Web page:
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Pentagon Sending Military Lawyers To Border To Prosecute Illegal Immigration Cases

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by Will Racke

JAG Corps emblem

The Pentagon is supporting the Justice Department’s “zero-tolerance” policy against illegal border crossings by sending military lawyers to the border to help prosecute cases of unlawful entry, according to Trump administration officials. (Related: Justice Dept. asked military lawyers to prosecute immigration cases – is it legal?)

At least 21 lawyers will be detailed to Arizona, Texas and New Mexico to help with the increased caseload of immigration-related cases, MSNBC reported Wednesday night, citing internal Defense Department communications.

The military lawyers, who are supposed to have “criminal trial experience,” will be designated as full-time special assistant U.S. attorneys during a six-month temporary duty tour. They will be given a crash course in immigration law and federal criminal procedure to assist regular DOJ prosecutors in Yuma, Arizona; Las Cruces, New Mexico; and El Paso, Del Rio, Laredo and McAllen in Texas.

A senior Justice Department official confirmed the temporary deployment of military lawyers — known as Judge Advocate Generals (JAG) — to The Daily Caller News Foundation on Thursday morning.

“The JAGs detailed as SAUSAs (Special Assistant U.S. Attorney) will be working to promote and enforce the rule of law at our borders, which is vital to protecting a nation and its citizens,” the official wrote in an email.

The Justice Department first sought applications from military lawyers last month in an effort to fill personnel gaps “while we staff up” with permanent assistant U.S. attorneys, according to Pentagon emails obtained by MSNBC. The request followed Attorney General Jeff Sessions’ April order to U.S. attorneys in border districts to prosecute as many illegal entry cases as possible — even against illegal immigrants traveling with children — as part of the administration’s border enforcement strategy.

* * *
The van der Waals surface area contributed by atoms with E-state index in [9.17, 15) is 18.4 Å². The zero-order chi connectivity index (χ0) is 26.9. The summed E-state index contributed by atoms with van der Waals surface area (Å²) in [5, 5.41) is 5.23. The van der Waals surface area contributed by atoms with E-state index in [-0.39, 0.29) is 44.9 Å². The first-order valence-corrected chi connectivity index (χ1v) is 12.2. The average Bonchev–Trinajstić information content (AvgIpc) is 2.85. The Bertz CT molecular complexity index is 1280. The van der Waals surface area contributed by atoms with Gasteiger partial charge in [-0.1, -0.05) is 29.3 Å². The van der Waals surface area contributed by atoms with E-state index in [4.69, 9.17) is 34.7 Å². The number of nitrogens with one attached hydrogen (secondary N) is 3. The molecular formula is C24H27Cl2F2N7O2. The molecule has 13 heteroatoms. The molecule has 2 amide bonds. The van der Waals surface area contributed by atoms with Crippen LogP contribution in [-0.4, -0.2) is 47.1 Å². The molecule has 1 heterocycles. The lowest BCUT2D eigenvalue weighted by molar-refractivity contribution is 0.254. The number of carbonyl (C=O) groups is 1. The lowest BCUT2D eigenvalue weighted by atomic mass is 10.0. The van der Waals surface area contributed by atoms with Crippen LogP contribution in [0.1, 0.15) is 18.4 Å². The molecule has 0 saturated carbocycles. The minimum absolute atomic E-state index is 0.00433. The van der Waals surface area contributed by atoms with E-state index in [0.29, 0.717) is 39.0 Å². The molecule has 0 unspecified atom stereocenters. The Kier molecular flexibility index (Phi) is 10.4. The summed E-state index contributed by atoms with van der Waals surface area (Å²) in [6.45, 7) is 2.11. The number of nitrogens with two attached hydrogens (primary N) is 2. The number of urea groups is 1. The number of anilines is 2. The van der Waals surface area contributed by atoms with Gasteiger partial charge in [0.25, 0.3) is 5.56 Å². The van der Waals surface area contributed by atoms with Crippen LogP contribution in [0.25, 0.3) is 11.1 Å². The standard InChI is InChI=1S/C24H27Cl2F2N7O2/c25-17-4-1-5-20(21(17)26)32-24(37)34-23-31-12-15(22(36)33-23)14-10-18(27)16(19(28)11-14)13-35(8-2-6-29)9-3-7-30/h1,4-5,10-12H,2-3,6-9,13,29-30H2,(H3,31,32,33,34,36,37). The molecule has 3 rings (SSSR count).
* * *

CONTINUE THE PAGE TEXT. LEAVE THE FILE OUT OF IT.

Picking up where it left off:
The aggressive prosecution strategy has caused a spike in the number of migrant families being separated at the border, since federal law prohibits holding children with their parents in criminal detention facilities. Between May 5 and June 9, more than 2,300 migrant children were separated from family units that were caught crossing the border illegally, according to Customs and Border Protection statistics released Tuesday.

Though family separation has been used by previous administrations, President Donald Trump has come under particularly intense criticism for employing the tactic as part of his broader crackdown on illegal immigration. Left-wing activists and Democratic opponents — as well as some lawmakers in Trump’s own party — have denounced the policy as inhumane and unnecessary.

After several days of outrage, Trump signed an executive order on Wednesday requiring the government to keep families in immigration detention together while the adults are prosecuted. The decision reversed Trump’s previous insistence that Congress alone could address the issue of family separation.

It remains unclear how the order will be interpreted in light of the Flores consent decree, a federal court settlement that prevents the government from detaining migrant families together for more than 20 days. Nor has the administration elaborated on how it will accommodate the expected crush of migrant families that will need to be housed while they go through criminal and asylum proceedings.

Immigration and Customs Enforcement currently has a combined total of just 3,000 beds in two large family detention centers in Texas and a smaller one in Pennsylvania.

Similarly, the Department of Health and Human Services (HHS), the federal agency responsible for housing and caring for unaccompanied alien children, says it has run out of space — the agency already holds 10,000 migrant children in its network of 100 shelters. HHS is currently scouting military bases that could be used as temporary holding facilities.

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2 comments

  1. Defense sending JAGs to the border is a violation of the Posse Comitatus Act.

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